The Discovery of the Hydrogenosomes

The first paper on the discovery of the organelles in eukaryote cells that manufactured hydrogen was published in 1973.4 The discovery of hydrogenosomes was beautifully described in a 2007 book which we recently bought: William F. Martin and Miklos Muller, Editors, Origin of Mitochondria and Hydrogenosomes (Springer, 2007) “Work from many laboratories has contributed towards formulating the current hypothesis that hydrogenosomes and mitosomes, their even more reduced cousins, share common ancestry with mitochondria … Hydrogenosomes, mitosomes, and mitochondria are evolutionary homologues in the sense meant by Charles Darwin. Their shared similarities, for example their common mechanisms of protein import and their double membrane, can be explained by common ancestry, and their differences by descent with modification under contrasting lifestyles. The hypothesis that mitochondria, mitosomes and hydrogenosomes are homologous predicts that, as the organelles are studied more deeply, additional shared features will be revealed.”(quoted from the Foreword to the book)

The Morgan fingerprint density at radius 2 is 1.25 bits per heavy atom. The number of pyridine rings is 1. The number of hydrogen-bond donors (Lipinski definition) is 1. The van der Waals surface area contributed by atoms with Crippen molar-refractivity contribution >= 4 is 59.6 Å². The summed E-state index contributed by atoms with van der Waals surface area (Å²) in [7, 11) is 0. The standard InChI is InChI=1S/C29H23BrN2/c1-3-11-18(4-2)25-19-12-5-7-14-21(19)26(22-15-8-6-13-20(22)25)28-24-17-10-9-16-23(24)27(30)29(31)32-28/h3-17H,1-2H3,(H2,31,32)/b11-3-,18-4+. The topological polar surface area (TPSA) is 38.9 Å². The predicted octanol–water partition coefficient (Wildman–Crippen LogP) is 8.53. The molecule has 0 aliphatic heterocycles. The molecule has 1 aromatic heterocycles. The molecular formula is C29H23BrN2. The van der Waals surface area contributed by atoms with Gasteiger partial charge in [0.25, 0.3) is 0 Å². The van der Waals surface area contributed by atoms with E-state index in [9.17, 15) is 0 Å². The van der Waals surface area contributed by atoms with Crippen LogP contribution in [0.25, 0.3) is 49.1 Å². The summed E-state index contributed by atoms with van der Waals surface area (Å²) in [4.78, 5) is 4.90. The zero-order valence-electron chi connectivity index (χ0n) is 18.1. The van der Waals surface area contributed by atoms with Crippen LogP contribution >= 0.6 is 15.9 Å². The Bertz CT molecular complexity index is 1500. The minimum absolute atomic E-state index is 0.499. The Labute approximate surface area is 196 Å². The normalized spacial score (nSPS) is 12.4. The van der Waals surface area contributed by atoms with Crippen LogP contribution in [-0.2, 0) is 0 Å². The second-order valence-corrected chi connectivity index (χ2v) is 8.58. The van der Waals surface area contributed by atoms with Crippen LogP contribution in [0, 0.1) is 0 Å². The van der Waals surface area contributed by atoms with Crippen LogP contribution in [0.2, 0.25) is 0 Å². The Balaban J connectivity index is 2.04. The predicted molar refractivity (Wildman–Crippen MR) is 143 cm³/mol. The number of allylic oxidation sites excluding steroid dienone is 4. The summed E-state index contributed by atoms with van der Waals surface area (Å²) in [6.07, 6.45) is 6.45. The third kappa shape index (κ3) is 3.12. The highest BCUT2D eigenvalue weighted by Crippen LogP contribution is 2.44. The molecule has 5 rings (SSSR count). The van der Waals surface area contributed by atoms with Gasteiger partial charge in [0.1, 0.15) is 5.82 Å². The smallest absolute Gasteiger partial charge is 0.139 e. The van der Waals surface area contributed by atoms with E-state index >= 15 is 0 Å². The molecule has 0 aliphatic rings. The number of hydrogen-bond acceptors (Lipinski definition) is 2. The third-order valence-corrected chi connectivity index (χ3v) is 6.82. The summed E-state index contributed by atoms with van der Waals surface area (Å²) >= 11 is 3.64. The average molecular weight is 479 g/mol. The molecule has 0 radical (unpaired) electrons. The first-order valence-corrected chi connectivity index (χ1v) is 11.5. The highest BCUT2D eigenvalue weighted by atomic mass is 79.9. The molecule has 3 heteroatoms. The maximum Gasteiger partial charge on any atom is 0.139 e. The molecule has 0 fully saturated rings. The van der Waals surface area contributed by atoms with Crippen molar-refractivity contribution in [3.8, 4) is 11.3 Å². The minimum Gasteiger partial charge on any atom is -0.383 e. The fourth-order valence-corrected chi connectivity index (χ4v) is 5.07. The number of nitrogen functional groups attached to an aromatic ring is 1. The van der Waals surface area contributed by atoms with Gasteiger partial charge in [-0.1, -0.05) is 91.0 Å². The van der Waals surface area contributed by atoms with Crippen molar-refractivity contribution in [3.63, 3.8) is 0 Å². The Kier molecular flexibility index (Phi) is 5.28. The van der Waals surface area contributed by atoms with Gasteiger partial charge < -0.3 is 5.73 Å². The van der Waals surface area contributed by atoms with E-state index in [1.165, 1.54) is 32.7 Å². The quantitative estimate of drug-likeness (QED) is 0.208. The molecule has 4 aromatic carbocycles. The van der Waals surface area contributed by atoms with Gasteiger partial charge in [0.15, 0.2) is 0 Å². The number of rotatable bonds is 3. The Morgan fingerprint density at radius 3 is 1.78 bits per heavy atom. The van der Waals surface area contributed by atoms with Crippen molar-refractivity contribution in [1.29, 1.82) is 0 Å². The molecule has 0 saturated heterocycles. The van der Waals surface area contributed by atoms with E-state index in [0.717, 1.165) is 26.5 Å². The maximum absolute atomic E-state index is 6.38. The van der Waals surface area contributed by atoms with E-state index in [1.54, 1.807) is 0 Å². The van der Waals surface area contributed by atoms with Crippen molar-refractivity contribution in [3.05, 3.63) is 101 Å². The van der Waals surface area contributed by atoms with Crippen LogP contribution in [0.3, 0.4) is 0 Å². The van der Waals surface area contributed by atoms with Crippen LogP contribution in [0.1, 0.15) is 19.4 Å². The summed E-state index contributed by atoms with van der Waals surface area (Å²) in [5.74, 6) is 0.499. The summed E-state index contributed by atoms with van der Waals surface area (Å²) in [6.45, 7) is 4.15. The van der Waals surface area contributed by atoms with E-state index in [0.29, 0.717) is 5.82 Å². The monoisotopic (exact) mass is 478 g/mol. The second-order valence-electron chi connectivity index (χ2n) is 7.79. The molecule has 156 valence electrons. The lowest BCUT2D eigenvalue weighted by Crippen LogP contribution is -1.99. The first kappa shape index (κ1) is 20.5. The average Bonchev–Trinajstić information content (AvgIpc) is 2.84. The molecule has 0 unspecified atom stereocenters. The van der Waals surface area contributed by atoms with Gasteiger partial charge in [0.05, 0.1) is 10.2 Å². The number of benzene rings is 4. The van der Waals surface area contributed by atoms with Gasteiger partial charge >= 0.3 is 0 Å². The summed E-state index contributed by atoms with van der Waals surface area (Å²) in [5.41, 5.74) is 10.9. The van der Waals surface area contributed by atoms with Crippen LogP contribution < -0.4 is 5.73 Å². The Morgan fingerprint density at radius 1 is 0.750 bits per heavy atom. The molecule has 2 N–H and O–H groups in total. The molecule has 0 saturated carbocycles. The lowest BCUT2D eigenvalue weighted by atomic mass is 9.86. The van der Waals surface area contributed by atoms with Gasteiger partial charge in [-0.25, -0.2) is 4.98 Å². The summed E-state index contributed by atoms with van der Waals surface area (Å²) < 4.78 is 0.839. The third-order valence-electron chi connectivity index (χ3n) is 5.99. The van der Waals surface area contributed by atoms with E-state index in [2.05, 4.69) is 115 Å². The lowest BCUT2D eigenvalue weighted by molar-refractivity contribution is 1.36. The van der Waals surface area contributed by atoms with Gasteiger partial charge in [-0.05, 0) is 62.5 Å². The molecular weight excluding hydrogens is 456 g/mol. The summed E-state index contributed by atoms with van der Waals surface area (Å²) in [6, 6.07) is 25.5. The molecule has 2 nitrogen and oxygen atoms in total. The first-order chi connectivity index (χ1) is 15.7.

Perhaps nobody would much care about the origin of hydrogenosomes (other than those with very high levels of curiosity) except that now that there are clearly organisms dwelling within our lower digestive tracts that make hydrogen and, hence, have hydrogenosomes, the matter of hydrogenosomes has become a matter of understanding a functional part of ourselves.